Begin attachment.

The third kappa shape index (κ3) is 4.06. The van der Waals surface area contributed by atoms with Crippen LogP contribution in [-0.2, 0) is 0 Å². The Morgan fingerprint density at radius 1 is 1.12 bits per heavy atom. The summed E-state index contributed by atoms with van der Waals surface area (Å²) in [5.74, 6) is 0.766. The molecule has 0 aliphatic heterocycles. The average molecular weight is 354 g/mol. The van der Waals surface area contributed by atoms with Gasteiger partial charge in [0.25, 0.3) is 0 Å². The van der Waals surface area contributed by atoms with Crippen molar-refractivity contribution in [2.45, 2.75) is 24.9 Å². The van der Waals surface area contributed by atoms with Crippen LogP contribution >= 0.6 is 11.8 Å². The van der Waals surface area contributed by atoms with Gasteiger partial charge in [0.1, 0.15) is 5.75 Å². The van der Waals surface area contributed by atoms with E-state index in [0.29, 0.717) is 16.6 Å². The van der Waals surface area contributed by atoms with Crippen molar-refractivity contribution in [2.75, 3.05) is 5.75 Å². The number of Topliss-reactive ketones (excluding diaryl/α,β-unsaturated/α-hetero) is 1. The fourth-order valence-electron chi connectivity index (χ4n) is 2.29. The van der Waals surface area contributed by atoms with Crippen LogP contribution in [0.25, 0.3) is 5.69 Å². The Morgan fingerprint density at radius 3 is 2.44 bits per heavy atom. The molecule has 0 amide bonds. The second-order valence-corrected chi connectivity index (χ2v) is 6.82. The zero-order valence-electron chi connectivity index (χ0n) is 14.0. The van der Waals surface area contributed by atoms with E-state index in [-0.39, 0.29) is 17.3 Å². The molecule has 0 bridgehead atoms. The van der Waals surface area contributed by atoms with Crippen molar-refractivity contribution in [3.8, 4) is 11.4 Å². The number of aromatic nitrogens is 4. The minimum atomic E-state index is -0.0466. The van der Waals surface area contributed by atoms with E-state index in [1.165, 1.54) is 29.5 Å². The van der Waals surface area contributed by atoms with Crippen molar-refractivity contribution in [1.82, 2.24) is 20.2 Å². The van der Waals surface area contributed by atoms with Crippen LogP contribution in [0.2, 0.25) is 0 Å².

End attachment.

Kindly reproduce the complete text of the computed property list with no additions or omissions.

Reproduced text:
The third kappa shape index (κ3) is 4.06. The van der Waals surface area contributed by atoms with Crippen LogP contribution in [-0.2, 0) is 0 Å². The Morgan fingerprint density at radius 1 is 1.12 bits per heavy atom. The summed E-state index contributed by atoms with van der Waals surface area (Å²) in [5.74, 6) is 0.766. The molecule has 0 aliphatic heterocycles. The average molecular weight is 354 g/mol. The van der Waals surface area contributed by atoms with Gasteiger partial charge in [0.25, 0.3) is 0 Å². The van der Waals surface area contributed by atoms with Crippen molar-refractivity contribution in [2.45, 2.75) is 24.9 Å². The van der Waals surface area contributed by atoms with Crippen LogP contribution >= 0.6 is 11.8 Å². The van der Waals surface area contributed by atoms with Gasteiger partial charge in [0.1, 0.15) is 5.75 Å². The van der Waals surface area contributed by atoms with E-state index in [0.29, 0.717) is 16.6 Å². The van der Waals surface area contributed by atoms with Crippen molar-refractivity contribution in [2.75, 3.05) is 5.75 Å². The number of Topliss-reactive ketones (excluding diaryl/α,β-unsaturated/α-hetero) is 1. The fourth-order valence-electron chi connectivity index (χ4n) is 2.29. The van der Waals surface area contributed by atoms with Crippen LogP contribution in [0.25, 0.3) is 5.69 Å². The Morgan fingerprint density at radius 3 is 2.44 bits per heavy atom. The molecule has 0 amide bonds. The second-order valence-corrected chi connectivity index (χ2v) is 6.82. The zero-order valence-electron chi connectivity index (χ0n) is 14.0. The van der Waals surface area contributed by atoms with E-state index in [-0.39, 0.29) is 17.3 Å². The molecule has 0 bridgehead atoms. The van der Waals surface area contributed by atoms with Crippen molar-refractivity contribution in [3.8, 4) is 11.4 Å². The number of aromatic nitrogens is 4. The minimum atomic E-state index is -0.0466. The van der Waals surface area contributed by atoms with E-state index in [1.165, 1.54) is 29.5 Å². The van der Waals surface area contributed by atoms with Crippen molar-refractivity contribution in [1.82, 2.24) is 20.2 Å². The van der Waals surface area contributed by atoms with Crippen LogP contribution in [0.2, 0.25) is 0 Å².